To augment the flour formula, the agent will actually purchase a pizza from your restaurant and send it to a laboratory for analysis. The laboratory weighs the respective ingredients and based on the results, the agent can simply backwards engineer the number of pizzas made to determine the total pizza sales. This process is done with grinders and other meals to finally determine the total sales of the restaurant.
The best example is for the agent to purchase several pepperoni pizzas and the laboratory will weigh the pepperoni and determine the average pepperoni weight per pizza. Then using the engineered formula of weight loss due to cooking, the laboratory can then determine the precooked weight per pizza for the pepperoni. Using the confirmed purchases of pepperoni from suppliers, the auditor can then determine the total number of pepperoni pizzas sold in a given time period. There is a national standard that indicates that in certain regions, pepperoni pizzas are an estimated percentage of the total pizzas sold in any establishment. Using simple volume times sales price from the menu and you get total sales.
The biggest flaw with this testing method relates to the statistical deviation of only testing limited data points over a large pool of data. This means the flaw with this is that the agent is testing one or two pizzas and extrapolating this information over several thousand for an entire year. In testing analysis this is referred to as a high risk of sampling error. In addition, spoilage is often not considered in the final formula. When the formula is based on cheese, many pizza eaters will request and often purchase double cheese. This greatly affects the outcome.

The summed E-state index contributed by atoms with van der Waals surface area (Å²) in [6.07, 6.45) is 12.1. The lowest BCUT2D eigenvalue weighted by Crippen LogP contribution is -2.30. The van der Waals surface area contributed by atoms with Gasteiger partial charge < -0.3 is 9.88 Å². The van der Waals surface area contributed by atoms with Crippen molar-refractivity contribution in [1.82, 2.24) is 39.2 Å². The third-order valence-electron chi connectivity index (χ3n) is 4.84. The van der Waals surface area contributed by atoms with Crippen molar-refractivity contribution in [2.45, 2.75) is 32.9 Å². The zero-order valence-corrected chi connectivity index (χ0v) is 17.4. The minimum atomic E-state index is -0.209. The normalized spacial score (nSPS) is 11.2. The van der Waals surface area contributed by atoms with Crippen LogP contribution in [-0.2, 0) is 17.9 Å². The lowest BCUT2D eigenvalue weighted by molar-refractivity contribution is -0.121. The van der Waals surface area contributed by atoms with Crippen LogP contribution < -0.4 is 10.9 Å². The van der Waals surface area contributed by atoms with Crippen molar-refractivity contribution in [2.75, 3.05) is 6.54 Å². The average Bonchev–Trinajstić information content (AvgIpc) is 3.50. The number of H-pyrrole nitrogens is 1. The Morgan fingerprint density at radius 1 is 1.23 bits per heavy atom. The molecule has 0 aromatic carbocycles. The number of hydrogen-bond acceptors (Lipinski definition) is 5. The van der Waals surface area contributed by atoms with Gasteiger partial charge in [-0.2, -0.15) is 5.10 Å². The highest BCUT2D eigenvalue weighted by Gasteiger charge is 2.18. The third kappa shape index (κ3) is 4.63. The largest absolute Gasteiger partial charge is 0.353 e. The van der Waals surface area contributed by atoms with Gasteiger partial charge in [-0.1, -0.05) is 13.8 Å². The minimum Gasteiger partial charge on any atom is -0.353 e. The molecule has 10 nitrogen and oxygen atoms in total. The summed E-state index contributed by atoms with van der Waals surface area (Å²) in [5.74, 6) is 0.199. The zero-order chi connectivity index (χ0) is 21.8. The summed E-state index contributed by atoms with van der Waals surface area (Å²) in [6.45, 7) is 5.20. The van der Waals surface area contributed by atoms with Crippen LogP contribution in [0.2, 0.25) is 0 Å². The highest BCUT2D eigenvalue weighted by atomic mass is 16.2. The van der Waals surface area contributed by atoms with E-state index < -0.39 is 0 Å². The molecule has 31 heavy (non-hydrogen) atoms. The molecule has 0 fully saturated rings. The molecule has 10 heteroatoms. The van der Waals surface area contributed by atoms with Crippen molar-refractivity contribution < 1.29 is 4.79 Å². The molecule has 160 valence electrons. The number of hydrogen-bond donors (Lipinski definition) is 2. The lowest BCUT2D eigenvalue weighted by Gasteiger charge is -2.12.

Like most men, I love a beer with my pizza, actually a couple of beers with my pizza. If my wife were not around, I would probably drink too many beers. My wife and I will drink a pitcher of beer with our pizza meal. I am willing to bet that this is normal across the United States. Statistically, there is data indicating the normal beer consumption per pizza consumed. Using this information, the agent only needs to know how much beer you buy in a given period of time. As with the ingredient markup computation, he simply backwards calculates the number of pizzas sold and then multiplies this by the sales price and you get total pizza sales for the period of time.
The fallacy of this is based on the particular style of restaurant you have. If you are a more family friendly environment catering to young families with young children, odds are that soda sales are more common than beer sales. If your restaurant is a boutique style with customized pizza selections, chances are you offer spirits and wines with the meal. This thins out the beer consumption and therefore the formula is not applicable.
Some other tools the agent will use include:
- Counting the number of tickets the servers turn in for a particular shift and matching this against the total sales journal for that same shift;